Optimal green (red-free) digital imaging of conjunctival vasculature

Owen, Christopher G., Ellis, Timothy J., Rudnicka, Alicja R. and Woodward, E. Geoffrey (2002) Optimal green (red-free) digital imaging of conjunctival vasculature. Ophthalmic And Physiological Optics, 22(3), pp. 234-243. ISSN (print) 0275-5408

Full text not available from this archive.

Abstract

AIMS/BACKGROUND: Green illumination is commonly used to image vessels of the retina and conjunctiva. The purpose was to derive the best optical set-up for imaging vessels of the conjunctiva. METHODS: The concept of exposure density was used to predict a digital camera response to imaging vessels on a scleral background. Practical verification was performed to verify vessel contrast because of the difficulties in measuring the spectral components of the imaging system, such as the spectral reflectivity of vessels and sclera. Images of the same conjunctiva were repetitively taken through different coloured filters, using the Nikon FS-2 photo slit-lamp and recorded on different coloured channels of the Kodak DCS 100 digital camera. Gaussian blurred tubular models were fitted to densitometric profiles across three vessels from each image, allowing vessel contrast and width to be objectively measured. These measures were compared using different optical set-ups. RESULTS: Optimal exposure density calculations and vessel contrast was obtained with the xenon light source filtered with Wratten 99 (green) and Wratten 96 (neutral density, 0.2 log units) gelatine absorption filters using the green channel of the digital camera. This image set-up was associated with a 46% (99% CI 43-51%) to 64% (99% CI 58-72%) increase in contrast compared with vessels imaged without filtration, using the combined colour channel of the digital camera. Although differences in vessel widths resulted, absolute differences were marginal. CONCLUSION: With the increased use of digital imaging, and the need for image processing of vascular networks, image optimisation is beneficial. This study verified the optimal set-up for non-invasively imaging vessels of the bulbar conjunctiva.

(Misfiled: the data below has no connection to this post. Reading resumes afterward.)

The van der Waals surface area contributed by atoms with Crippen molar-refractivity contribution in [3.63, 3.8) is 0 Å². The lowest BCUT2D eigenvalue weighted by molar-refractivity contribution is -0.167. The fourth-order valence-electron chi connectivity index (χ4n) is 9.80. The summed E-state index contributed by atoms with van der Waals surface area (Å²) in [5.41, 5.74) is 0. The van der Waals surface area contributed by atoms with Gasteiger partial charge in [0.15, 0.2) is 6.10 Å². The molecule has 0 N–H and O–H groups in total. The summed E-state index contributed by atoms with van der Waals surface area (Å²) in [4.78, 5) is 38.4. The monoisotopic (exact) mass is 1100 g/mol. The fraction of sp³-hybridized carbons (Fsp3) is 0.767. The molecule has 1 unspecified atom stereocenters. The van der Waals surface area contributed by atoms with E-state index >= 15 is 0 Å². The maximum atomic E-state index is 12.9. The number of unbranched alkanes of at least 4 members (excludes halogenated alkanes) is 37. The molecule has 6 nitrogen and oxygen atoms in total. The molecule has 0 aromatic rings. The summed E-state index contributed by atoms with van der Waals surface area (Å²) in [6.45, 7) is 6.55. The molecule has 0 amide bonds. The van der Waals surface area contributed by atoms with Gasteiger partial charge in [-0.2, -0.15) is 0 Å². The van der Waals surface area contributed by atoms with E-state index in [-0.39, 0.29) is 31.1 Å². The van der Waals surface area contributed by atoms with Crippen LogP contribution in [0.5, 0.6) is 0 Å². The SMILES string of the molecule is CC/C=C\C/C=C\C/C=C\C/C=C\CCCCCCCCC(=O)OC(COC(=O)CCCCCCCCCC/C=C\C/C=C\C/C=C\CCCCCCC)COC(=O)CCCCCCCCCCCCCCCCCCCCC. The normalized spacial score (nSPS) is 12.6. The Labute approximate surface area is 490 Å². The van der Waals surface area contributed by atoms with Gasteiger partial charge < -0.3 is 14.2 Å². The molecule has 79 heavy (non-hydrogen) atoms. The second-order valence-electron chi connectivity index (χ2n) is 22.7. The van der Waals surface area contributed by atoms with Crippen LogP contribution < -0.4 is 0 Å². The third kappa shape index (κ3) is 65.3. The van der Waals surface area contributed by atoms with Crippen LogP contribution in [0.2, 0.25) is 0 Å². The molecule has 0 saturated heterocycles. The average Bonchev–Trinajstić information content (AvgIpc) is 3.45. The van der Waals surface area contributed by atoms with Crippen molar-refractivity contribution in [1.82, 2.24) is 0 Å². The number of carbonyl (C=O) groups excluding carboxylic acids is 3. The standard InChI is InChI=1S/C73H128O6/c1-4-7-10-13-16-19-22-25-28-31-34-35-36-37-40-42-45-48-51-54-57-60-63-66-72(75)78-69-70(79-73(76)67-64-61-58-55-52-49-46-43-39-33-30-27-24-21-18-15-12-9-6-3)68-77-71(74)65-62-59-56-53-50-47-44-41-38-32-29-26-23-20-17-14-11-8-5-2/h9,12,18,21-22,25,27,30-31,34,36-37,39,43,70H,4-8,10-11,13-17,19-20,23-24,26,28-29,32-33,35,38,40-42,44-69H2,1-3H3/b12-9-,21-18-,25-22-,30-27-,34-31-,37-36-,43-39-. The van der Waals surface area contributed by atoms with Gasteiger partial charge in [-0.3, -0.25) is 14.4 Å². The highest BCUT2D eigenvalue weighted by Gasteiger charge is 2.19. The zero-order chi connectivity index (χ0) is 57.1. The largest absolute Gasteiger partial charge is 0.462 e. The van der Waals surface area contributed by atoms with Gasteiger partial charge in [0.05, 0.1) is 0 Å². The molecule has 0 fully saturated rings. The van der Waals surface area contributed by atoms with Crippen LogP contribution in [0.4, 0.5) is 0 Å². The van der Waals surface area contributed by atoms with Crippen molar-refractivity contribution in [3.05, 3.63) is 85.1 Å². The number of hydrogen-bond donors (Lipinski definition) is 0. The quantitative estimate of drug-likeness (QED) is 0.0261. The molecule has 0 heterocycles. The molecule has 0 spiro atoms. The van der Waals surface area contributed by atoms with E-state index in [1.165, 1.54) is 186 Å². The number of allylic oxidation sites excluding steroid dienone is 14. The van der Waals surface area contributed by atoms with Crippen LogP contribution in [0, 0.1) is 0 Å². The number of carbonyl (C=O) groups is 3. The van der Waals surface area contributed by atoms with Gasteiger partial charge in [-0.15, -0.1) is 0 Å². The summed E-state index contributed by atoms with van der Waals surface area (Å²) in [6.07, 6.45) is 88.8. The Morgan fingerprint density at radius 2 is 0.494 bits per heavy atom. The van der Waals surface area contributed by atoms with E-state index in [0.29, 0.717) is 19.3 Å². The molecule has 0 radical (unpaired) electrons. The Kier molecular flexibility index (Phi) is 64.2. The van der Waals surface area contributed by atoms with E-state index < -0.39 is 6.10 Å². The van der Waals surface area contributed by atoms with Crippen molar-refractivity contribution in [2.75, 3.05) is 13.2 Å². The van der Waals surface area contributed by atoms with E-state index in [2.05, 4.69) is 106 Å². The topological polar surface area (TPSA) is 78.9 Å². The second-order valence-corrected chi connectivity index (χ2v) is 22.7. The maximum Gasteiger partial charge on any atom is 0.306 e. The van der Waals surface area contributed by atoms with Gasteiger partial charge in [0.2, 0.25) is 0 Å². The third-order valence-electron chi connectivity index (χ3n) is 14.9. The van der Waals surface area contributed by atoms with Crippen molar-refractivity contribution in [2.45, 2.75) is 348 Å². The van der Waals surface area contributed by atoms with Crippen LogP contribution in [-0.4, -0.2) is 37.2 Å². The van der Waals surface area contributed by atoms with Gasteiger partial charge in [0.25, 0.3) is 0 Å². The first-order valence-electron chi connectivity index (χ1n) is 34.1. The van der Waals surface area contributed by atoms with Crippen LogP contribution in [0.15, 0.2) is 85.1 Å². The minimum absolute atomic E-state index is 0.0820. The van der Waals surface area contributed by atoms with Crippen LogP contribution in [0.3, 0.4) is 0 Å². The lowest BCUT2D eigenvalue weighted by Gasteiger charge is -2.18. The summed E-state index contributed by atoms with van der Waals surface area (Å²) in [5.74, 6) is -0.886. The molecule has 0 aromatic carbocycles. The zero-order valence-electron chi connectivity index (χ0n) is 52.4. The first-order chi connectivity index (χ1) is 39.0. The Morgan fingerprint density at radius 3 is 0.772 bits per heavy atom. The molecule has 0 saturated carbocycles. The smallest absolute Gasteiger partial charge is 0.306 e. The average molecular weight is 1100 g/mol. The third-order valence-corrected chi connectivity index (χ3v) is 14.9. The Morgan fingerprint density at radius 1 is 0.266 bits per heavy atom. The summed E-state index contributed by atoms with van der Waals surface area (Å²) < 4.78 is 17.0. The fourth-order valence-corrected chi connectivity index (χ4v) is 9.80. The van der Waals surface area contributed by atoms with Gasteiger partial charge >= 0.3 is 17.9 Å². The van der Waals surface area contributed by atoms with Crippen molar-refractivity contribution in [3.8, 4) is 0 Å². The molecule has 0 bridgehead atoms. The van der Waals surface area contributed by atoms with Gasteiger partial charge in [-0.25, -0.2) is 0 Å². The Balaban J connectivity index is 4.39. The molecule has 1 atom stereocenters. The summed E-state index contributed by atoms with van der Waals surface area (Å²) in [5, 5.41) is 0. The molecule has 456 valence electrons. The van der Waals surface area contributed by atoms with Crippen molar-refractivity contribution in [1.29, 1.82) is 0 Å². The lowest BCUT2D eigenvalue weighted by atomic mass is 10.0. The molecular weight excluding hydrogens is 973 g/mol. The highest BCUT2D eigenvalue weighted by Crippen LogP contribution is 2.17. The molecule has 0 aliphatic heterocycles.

Item Type: Article
Research Area: Pre-clinical and human biological sciences
Faculty, School or Research Centre: Faculty of Computing, Information Systems and Mathematics (until 2011)
Related URLs:
Depositing User: Sue Snelling
Date Deposited: 23 May 2007
Last Modified: 03 Jul 2014 10:04
URI: http://eprints.kingston.ac.uk/id/eprint/1024

Actions (Repository Editors)

Item Control Page Item Control Page